In man, the things which are not measurable are more important than those which are measurable. The existence of thought is as fundamental as for instance, the physiochemical equilibria of blood serum. The sepration of eh qualitative from the quantitative grew still wider when Descartes created the dualism of the body and soul. Then, the manifestations of the mind became inexplicable. The material was definitely isolated from the spiritual. Organic structures and physiological mechanisms assumed a far greater reality than thought, pleasure, sorrow and beauty. This error switched civilization to the road which led science to triumph and man to degradation.

Miraculous cures seldom occur. Despite their small number, they prove the existence of organic and mental processes that we do not know. They show that certain mystic states, such as that of prayer, have definite effects.

All the art of analysis consists in saying a truth only when the other person is ready for it, has been prepared for it by an organic process of gradation and evolution.

Every historic culture-pattern is an organic whole in which all the parts are interdependent.

Life is a process, a seamless garment, and there is a universal nexus connecting all phenomena so that every part pulsates sensitively to every other part. The truth is inexpressibly deeper than a harmony-between-parts relationship, but this can only be experienced mystically. Pragmatically, on the plane of our sensory experiencing, love is the witness of the unseen yet ever potent law of unity. The root of all sins is to be blind to this fundamental fact regarding the inner nature of the universe. If love rules us, no sins can be committed. En passant we may say that the doctrine of karma is a phenomenal expression of the organic unity of the universe. The individual cannot gain at the cost of the whole. Pain and suffering check us when harmony is disturbed. Love restores harmony and registers through us a deep compassion which dissolves our separative carapaces and releases our energies for impersonal service.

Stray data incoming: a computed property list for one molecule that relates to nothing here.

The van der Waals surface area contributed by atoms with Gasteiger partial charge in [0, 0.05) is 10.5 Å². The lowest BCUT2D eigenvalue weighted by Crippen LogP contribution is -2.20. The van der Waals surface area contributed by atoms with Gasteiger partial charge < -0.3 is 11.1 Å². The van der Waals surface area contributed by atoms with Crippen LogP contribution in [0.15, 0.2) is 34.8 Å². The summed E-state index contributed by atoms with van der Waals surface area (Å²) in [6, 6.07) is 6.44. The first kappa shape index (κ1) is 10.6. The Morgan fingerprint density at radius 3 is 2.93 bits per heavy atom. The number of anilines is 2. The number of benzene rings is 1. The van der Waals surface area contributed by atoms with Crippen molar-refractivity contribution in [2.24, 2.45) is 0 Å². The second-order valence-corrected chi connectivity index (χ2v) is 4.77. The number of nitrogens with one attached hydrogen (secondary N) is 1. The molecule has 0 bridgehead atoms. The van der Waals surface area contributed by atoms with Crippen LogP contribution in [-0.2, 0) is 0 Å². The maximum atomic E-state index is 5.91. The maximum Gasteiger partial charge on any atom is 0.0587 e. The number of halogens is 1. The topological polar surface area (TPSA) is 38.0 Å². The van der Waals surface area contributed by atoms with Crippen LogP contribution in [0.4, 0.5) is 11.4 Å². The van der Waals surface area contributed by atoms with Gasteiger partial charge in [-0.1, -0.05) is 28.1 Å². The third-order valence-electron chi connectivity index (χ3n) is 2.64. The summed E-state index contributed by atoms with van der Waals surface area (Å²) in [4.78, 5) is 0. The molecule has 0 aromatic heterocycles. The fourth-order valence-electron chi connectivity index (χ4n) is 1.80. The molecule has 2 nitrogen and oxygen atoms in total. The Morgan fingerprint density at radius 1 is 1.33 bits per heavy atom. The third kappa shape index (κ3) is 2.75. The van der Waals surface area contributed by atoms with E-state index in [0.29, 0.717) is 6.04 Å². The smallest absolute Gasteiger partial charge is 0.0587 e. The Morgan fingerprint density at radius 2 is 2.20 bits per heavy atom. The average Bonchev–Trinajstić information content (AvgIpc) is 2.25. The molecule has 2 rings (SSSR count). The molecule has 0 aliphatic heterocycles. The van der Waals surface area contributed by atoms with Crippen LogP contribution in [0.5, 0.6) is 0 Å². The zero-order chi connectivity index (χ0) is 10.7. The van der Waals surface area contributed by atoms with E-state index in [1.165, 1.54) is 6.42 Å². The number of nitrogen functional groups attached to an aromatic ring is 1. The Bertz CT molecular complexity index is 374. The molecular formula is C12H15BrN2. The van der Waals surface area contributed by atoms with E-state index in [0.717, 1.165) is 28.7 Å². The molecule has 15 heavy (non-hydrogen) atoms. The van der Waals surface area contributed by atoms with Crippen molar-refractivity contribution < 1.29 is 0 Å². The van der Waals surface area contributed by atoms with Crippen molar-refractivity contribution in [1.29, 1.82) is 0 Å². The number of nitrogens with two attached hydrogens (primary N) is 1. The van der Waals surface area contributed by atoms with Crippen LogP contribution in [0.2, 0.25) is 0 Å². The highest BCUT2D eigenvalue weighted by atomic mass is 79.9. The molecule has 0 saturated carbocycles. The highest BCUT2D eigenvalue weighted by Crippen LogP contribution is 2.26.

Life is a process, a seamless garment, and there is a universal nexus connecting all phenomena so that every part pulsates sensitively to every other part. The truth is inexpressibly deeper than a harmony-between-parts relationship, but this can only be experienced mystically. Pragmatically, on the plane of our sensory experiencing, love is the witness of the unseen yet ever potent law of unity. The root of all sins is to be blind to this fundamental fact regarding the inner nature of the universe. IF love rules us, no sins can be committed. En passant we may say that the doctrine of karma is a phenomenal expression of the organic unity of the universe. The individual cannot gain at the cost of the whole. Pain and suffering check us when harmony is disturbed. Love restores harmony and registers through us a deep compassion which dissolves our separative carapaces and releases our energies for impersonal service.